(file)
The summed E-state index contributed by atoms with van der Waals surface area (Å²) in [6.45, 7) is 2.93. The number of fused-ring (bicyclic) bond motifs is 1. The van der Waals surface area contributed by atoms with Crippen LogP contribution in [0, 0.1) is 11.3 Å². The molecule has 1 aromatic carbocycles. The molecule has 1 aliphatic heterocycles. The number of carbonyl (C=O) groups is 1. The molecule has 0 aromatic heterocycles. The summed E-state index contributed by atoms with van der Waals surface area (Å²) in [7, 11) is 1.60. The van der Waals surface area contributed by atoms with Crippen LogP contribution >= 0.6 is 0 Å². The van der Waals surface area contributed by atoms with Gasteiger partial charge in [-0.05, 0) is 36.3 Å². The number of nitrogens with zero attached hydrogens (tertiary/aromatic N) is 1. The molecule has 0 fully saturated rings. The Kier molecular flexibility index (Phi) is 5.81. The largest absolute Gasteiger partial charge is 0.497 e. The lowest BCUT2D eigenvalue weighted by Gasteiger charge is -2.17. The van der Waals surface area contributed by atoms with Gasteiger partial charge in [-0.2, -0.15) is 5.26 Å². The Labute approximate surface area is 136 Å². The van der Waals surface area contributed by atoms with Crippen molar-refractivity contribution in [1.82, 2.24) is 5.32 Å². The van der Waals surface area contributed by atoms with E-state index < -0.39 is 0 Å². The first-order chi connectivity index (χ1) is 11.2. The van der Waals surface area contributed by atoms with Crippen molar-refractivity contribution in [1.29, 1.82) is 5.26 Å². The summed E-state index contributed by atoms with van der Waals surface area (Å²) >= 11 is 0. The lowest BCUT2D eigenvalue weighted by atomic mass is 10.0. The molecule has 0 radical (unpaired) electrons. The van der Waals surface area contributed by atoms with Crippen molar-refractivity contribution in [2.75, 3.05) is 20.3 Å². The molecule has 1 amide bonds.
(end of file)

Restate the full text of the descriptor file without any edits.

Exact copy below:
The summed E-state index contributed by atoms with van der Waals surface area (Å²) in [6.45, 7) is 2.93. The number of fused-ring (bicyclic) bond motifs is 1. The van der Waals surface area contributed by atoms with Crippen LogP contribution in [0, 0.1) is 11.3 Å². The molecule has 1 aromatic carbocycles. The molecule has 1 aliphatic heterocycles. The number of carbonyl (C=O) groups is 1. The molecule has 0 aromatic heterocycles. The summed E-state index contributed by atoms with van der Waals surface area (Å²) in [7, 11) is 1.60. The van der Waals surface area contributed by atoms with Crippen LogP contribution >= 0.6 is 0 Å². The van der Waals surface area contributed by atoms with Gasteiger partial charge in [-0.05, 0) is 36.3 Å². The number of nitrogens with zero attached hydrogens (tertiary/aromatic N) is 1. The molecule has 0 fully saturated rings. The Kier molecular flexibility index (Phi) is 5.81. The largest absolute Gasteiger partial charge is 0.497 e. The lowest BCUT2D eigenvalue weighted by Gasteiger charge is -2.17. The van der Waals surface area contributed by atoms with Gasteiger partial charge in [-0.2, -0.15) is 5.26 Å². The Labute approximate surface area is 136 Å². The van der Waals surface area contributed by atoms with Crippen molar-refractivity contribution in [1.82, 2.24) is 5.32 Å². The van der Waals surface area contributed by atoms with E-state index < -0.39 is 0 Å². The first-order chi connectivity index (χ1) is 11.2. The van der Waals surface area contributed by atoms with Crippen molar-refractivity contribution in [1.29, 1.82) is 5.26 Å². The summed E-state index contributed by atoms with van der Waals surface area (Å²) >= 11 is 0. The lowest BCUT2D eigenvalue weighted by atomic mass is 10.0. The molecule has 0 radical (unpaired) electrons. The van der Waals surface area contributed by atoms with Crippen molar-refractivity contribution in [2.75, 3.05) is 20.3 Å². The molecule has 1 amide bonds.